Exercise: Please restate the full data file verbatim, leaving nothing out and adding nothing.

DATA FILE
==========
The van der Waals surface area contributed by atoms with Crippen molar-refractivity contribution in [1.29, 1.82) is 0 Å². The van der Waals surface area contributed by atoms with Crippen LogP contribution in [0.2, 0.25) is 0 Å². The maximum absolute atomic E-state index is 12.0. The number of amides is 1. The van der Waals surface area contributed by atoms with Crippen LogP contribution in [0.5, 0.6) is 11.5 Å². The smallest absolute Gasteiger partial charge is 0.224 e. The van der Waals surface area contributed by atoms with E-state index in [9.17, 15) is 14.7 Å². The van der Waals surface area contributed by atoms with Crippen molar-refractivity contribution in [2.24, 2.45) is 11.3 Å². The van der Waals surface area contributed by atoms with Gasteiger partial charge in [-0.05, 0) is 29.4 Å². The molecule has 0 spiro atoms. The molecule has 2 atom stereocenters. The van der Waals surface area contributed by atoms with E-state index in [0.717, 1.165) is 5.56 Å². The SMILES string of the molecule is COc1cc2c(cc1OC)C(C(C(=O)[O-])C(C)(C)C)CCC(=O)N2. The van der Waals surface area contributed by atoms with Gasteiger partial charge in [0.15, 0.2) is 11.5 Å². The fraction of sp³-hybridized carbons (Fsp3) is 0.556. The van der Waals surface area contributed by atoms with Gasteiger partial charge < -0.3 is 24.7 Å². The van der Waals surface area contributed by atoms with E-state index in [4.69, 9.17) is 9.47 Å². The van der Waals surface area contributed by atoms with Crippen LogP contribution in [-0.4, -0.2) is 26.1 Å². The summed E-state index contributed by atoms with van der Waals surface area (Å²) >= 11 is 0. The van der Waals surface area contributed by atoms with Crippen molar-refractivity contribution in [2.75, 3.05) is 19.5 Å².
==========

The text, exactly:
The van der Waals surface area contributed by atoms with Crippen molar-refractivity contribution in [1.29, 1.82) is 0 Å². The van der Waals surface area contributed by atoms with Crippen LogP contribution in [0.2, 0.25) is 0 Å². The maximum absolute atomic E-state index is 12.0. The number of amides is 1. The van der Waals surface area contributed by atoms with Crippen LogP contribution in [0.5, 0.6) is 11.5 Å². The smallest absolute Gasteiger partial charge is 0.224 e. The van der Waals surface area contributed by atoms with E-state index in [9.17, 15) is 14.7 Å². The van der Waals surface area contributed by atoms with Crippen molar-refractivity contribution in [2.24, 2.45) is 11.3 Å². The van der Waals surface area contributed by atoms with Gasteiger partial charge in [-0.05, 0) is 29.4 Å². The molecule has 0 spiro atoms. The molecule has 2 atom stereocenters. The van der Waals surface area contributed by atoms with E-state index in [0.717, 1.165) is 5.56 Å². The SMILES string of the molecule is COc1cc2c(cc1OC)C(C(C(=O)[O-])C(C)(C)C)CCC(=O)N2. The van der Waals surface area contributed by atoms with Gasteiger partial charge in [0.15, 0.2) is 11.5 Å². The fraction of sp³-hybridized carbons (Fsp3) is 0.556. The van der Waals surface area contributed by atoms with Gasteiger partial charge < -0.3 is 24.7 Å². The van der Waals surface area contributed by atoms with E-state index in [4.69, 9.17) is 9.47 Å². The van der Waals surface area contributed by atoms with Crippen LogP contribution in [-0.4, -0.2) is 26.1 Å². The summed E-state index contributed by atoms with van der Waals surface area (Å²) >= 11 is 0. The van der Waals surface area contributed by atoms with Crippen molar-refractivity contribution in [2.75, 3.05) is 19.5 Å².